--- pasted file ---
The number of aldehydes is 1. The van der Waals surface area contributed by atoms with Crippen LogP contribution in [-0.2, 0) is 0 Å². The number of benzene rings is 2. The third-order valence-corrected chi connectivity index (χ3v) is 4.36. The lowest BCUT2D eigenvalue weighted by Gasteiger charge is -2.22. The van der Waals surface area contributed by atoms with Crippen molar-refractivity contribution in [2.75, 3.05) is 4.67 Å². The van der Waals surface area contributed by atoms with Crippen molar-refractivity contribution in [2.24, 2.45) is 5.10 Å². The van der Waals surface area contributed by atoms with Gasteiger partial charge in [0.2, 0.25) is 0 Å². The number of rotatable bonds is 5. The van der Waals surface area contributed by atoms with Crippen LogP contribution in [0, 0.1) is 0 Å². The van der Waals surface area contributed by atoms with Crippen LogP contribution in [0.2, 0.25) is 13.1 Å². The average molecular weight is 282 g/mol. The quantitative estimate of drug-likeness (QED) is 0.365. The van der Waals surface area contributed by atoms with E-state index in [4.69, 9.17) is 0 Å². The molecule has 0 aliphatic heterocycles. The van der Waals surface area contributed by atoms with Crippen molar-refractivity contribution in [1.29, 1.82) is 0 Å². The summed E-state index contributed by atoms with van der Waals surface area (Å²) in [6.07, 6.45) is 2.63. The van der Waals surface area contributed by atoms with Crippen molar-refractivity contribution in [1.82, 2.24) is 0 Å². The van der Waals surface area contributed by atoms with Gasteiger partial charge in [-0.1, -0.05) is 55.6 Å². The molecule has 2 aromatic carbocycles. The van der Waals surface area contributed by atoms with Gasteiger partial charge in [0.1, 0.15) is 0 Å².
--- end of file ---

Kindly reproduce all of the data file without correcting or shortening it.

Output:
The number of aldehydes is 1. The van der Waals surface area contributed by atoms with Crippen LogP contribution in [-0.2, 0) is 0 Å². The number of benzene rings is 2. The third-order valence-corrected chi connectivity index (χ3v) is 4.36. The lowest BCUT2D eigenvalue weighted by Gasteiger charge is -2.22. The van der Waals surface area contributed by atoms with Crippen molar-refractivity contribution in [2.75, 3.05) is 4.67 Å². The van der Waals surface area contributed by atoms with Crippen molar-refractivity contribution in [2.24, 2.45) is 5.10 Å². The van der Waals surface area contributed by atoms with Gasteiger partial charge in [0.2, 0.25) is 0 Å². The number of rotatable bonds is 5. The van der Waals surface area contributed by atoms with Crippen LogP contribution in [0, 0.1) is 0 Å². The van der Waals surface area contributed by atoms with Crippen LogP contribution in [0.2, 0.25) is 13.1 Å². The average molecular weight is 282 g/mol. The quantitative estimate of drug-likeness (QED) is 0.365. The van der Waals surface area contributed by atoms with E-state index in [4.69, 9.17) is 0 Å². The molecule has 0 aliphatic heterocycles. The van der Waals surface area contributed by atoms with Crippen molar-refractivity contribution in [1.29, 1.82) is 0 Å². The summed E-state index contributed by atoms with van der Waals surface area (Å²) in [6.07, 6.45) is 2.63. The van der Waals surface area contributed by atoms with Crippen molar-refractivity contribution in [1.82, 2.24) is 0 Å². The van der Waals surface area contributed by atoms with Gasteiger partial charge in [-0.1, -0.05) is 55.6 Å². The molecule has 2 aromatic carbocycles. The van der Waals surface area contributed by atoms with Gasteiger partial charge in [0.1, 0.15) is 0 Å².